UPDATED. The New Hampshire House of Representatives will be looking at gambling measures this month, with many legislators eager to keep consumer spending in the state after Massachusetts legalized casinos last year. They have to build enough votes to override a promised veto by Gov. John Lynch, a four-term Governor in his final year of office.


HB 1678 continues to be discussed by the House Ways and Means Committee. This bill allows up to three video lottery gaming locations, one each in the north country, the southern tier, and on a riverboat near Portsmouth, as selected by the lottery commission. Municipalities may accept VLTs through either the referendum process or by approval at town meetings.

The House floor was expected to vote on HB593 on February 8, but the action was delayed so lawmakers could consider the bill's amendments. However, it is likely that the tactic simply buys proponents more time to find enough votes to override the Governor's veto. The bill has been sent back to the Ways and Means Committee, and a hearing on the amendments will be held on Monday. HB593 proposes two video lottery facilities in the state that must be at least 100 miles apart; one of the amendments doubles that number to four. The gaming facilities would have both video lottery terminals and table games. Revenues from VLTs would be a direct offset to the state education property tax and to the highway fund for highway and bridge construction and repair, while table game proceeds would go to the highway fund.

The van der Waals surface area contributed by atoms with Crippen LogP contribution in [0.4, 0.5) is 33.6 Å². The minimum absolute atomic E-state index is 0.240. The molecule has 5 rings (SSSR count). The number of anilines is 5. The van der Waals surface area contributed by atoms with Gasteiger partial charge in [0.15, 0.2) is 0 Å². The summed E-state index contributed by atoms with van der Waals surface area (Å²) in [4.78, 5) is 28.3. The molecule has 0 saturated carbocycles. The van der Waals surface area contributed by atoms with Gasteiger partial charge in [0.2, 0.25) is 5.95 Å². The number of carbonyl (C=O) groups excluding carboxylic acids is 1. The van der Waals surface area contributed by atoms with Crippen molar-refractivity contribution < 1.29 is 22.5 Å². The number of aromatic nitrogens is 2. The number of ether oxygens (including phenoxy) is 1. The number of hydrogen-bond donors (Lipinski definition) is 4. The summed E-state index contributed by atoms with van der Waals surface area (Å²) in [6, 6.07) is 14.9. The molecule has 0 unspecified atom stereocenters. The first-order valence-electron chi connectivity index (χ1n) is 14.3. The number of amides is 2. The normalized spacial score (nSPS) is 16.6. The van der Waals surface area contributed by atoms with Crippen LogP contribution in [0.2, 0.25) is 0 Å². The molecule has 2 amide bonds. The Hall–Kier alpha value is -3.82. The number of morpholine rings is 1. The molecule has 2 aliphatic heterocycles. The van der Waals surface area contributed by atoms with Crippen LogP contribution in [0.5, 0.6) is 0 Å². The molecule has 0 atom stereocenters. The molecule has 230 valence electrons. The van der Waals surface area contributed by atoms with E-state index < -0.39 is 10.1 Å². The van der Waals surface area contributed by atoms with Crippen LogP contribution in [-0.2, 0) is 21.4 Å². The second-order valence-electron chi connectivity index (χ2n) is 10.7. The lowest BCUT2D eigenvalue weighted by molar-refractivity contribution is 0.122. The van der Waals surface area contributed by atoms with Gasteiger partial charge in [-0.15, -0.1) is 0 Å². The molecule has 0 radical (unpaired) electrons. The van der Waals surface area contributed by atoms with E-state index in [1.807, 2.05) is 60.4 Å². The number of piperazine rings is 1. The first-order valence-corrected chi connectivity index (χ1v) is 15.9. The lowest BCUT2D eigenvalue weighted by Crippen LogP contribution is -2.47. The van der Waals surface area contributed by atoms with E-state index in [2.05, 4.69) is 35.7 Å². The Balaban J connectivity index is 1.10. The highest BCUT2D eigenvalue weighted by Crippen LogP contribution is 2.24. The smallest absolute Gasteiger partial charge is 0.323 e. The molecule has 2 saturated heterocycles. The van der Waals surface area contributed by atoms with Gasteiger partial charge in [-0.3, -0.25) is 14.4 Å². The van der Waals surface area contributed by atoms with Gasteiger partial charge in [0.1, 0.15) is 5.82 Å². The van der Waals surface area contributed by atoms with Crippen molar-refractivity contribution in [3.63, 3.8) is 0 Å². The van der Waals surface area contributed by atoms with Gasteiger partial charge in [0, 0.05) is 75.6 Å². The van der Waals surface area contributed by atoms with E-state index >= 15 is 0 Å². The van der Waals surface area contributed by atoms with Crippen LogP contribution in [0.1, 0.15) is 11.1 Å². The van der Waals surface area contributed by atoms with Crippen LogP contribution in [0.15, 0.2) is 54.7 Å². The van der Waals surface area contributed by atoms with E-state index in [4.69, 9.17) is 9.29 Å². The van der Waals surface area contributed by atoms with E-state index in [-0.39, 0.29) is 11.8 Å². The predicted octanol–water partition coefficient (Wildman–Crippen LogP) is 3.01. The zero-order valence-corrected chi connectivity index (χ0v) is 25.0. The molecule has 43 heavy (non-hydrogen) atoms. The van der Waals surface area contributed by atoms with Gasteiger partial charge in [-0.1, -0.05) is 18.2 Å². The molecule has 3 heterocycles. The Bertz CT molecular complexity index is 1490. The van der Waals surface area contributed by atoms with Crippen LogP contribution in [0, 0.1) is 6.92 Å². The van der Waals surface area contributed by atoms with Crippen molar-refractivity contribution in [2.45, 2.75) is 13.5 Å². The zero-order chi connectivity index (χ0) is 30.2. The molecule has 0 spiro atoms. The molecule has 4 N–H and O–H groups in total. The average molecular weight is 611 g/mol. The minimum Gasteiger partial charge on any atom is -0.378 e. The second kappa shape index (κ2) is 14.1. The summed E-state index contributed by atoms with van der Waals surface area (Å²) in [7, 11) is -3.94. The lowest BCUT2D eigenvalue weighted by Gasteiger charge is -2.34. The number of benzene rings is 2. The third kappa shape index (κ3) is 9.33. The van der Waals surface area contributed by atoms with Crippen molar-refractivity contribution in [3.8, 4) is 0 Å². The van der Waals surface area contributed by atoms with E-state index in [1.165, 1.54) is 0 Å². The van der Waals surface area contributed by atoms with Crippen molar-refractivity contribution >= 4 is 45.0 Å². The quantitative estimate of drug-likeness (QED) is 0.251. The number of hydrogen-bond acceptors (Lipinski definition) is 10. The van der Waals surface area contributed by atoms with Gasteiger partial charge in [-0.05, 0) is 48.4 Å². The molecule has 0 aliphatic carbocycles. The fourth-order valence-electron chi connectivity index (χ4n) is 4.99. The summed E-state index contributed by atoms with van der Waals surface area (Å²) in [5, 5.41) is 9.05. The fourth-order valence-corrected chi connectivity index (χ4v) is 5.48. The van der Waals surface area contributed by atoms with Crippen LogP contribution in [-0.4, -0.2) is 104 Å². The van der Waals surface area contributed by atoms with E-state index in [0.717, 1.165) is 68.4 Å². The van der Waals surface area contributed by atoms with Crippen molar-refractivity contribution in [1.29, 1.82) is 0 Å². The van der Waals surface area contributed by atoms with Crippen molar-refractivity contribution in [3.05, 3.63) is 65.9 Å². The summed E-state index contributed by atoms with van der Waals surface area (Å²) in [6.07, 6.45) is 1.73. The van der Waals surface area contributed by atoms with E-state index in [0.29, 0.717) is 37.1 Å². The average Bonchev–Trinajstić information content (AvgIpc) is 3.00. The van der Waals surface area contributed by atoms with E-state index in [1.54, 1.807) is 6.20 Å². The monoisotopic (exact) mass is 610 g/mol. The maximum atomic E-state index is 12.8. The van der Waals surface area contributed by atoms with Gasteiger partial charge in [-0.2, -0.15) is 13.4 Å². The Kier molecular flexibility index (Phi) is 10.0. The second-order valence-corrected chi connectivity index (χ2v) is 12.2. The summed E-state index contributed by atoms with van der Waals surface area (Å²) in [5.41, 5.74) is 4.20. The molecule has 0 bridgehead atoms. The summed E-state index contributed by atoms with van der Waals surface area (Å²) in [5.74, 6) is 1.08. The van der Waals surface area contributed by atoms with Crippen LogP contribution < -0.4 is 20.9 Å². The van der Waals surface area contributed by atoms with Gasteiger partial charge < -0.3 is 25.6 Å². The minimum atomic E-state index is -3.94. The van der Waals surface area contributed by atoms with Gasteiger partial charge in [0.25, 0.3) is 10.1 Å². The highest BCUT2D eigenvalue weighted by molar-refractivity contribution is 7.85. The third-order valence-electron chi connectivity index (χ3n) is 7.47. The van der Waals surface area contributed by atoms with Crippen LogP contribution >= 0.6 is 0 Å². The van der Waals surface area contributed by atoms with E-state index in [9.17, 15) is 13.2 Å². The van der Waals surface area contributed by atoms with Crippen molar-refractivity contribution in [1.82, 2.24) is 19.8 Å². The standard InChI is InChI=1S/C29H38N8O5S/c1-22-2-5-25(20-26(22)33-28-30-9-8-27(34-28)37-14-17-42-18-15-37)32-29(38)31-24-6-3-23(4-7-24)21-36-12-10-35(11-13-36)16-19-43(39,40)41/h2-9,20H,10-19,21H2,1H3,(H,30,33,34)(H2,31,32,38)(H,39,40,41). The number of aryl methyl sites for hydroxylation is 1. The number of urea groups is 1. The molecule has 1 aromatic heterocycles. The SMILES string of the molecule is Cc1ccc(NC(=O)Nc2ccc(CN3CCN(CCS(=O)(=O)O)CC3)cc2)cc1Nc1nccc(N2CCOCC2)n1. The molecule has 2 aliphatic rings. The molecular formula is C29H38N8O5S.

Other gaming bills to be discussed address charitable gaming and electronic keno. If the vote on any of these measures is strong, but not quite enough to override a veto, expect to see gaming play a huge role in the race for a new governor.

Unlike most other recent casino bills around the country, HB593 is not focused on resort casinos, those typically requiring investments of $500 million and more. Some have referred to the measure as allowing “convenience” casinos, requiring only a $10 million investment in construction or renovation, and as a result there will be much discussion about their overall economic impact.

That’s of no concern to Millennium Gaming and Rockingham Park, which still plan on developing a $500 million casino at the racetrack in Salem. The two companies joined forces years ago in the hopes of eventually bringing a casino to Rockingham, which last hosted live racing in 2009; the track continues to offer simulcasting and a charitable gaming card room.

Another proposal has been made by Green Meadow Golf Club, which wants to build a $300 million casino and resort on the edge of the Merrimack River in Hudson.